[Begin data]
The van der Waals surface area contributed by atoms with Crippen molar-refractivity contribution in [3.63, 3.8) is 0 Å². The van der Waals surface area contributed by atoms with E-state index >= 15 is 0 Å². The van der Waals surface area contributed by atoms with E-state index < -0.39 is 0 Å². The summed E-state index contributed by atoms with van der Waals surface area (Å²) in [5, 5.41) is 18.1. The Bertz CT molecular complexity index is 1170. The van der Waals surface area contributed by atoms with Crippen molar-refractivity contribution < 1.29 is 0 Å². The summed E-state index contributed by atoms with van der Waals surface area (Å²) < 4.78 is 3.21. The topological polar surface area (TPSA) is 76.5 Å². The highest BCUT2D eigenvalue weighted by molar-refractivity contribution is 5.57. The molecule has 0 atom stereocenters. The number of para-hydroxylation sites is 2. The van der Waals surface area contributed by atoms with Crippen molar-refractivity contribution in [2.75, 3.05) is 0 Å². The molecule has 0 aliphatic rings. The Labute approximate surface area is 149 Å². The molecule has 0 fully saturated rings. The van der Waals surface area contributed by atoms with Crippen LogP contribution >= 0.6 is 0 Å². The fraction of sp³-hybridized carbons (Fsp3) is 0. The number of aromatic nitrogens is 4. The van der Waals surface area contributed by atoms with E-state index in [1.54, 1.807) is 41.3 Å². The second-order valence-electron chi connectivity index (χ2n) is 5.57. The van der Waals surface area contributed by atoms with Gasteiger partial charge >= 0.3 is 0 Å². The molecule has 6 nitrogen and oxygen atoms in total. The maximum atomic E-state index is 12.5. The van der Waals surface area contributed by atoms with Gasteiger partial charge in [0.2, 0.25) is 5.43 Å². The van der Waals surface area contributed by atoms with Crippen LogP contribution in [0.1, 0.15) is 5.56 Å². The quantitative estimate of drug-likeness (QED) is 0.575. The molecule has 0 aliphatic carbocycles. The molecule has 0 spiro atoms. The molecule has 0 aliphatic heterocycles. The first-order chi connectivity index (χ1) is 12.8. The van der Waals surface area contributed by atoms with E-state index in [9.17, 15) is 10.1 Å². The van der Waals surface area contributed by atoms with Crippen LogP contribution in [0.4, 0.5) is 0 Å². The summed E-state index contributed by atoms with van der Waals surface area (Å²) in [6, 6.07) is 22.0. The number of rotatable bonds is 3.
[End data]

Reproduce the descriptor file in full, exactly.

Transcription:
The van der Waals surface area contributed by atoms with Crippen molar-refractivity contribution in [3.63, 3.8) is 0 Å². The van der Waals surface area contributed by atoms with E-state index >= 15 is 0 Å². The van der Waals surface area contributed by atoms with E-state index < -0.39 is 0 Å². The summed E-state index contributed by atoms with van der Waals surface area (Å²) in [5, 5.41) is 18.1. The Bertz CT molecular complexity index is 1170. The van der Waals surface area contributed by atoms with Crippen molar-refractivity contribution < 1.29 is 0 Å². The summed E-state index contributed by atoms with van der Waals surface area (Å²) < 4.78 is 3.21. The topological polar surface area (TPSA) is 76.5 Å². The highest BCUT2D eigenvalue weighted by molar-refractivity contribution is 5.57. The molecule has 0 atom stereocenters. The number of para-hydroxylation sites is 2. The van der Waals surface area contributed by atoms with Crippen molar-refractivity contribution in [2.75, 3.05) is 0 Å². The molecule has 0 aliphatic rings. The Labute approximate surface area is 149 Å². The molecule has 0 fully saturated rings. The van der Waals surface area contributed by atoms with Crippen LogP contribution >= 0.6 is 0 Å². The fraction of sp³-hybridized carbons (Fsp3) is 0. The number of aromatic nitrogens is 4. The van der Waals surface area contributed by atoms with E-state index in [1.54, 1.807) is 41.3 Å². The second-order valence-electron chi connectivity index (χ2n) is 5.57. The van der Waals surface area contributed by atoms with Gasteiger partial charge >= 0.3 is 0 Å². The molecule has 6 nitrogen and oxygen atoms in total. The maximum atomic E-state index is 12.5. The van der Waals surface area contributed by atoms with Gasteiger partial charge in [0.2, 0.25) is 5.43 Å². The van der Waals surface area contributed by atoms with Crippen LogP contribution in [0.1, 0.15) is 5.56 Å². The quantitative estimate of drug-likeness (QED) is 0.575. The molecule has 0 aliphatic carbocycles. The molecule has 0 spiro atoms. The molecule has 0 aliphatic heterocycles. The first-order chi connectivity index (χ1) is 12.8. The van der Waals surface area contributed by atoms with E-state index in [9.17, 15) is 10.1 Å². The van der Waals surface area contributed by atoms with Crippen LogP contribution in [0.4, 0.5) is 0 Å². The summed E-state index contributed by atoms with van der Waals surface area (Å²) in [6, 6.07) is 22.0. The number of rotatable bonds is 3.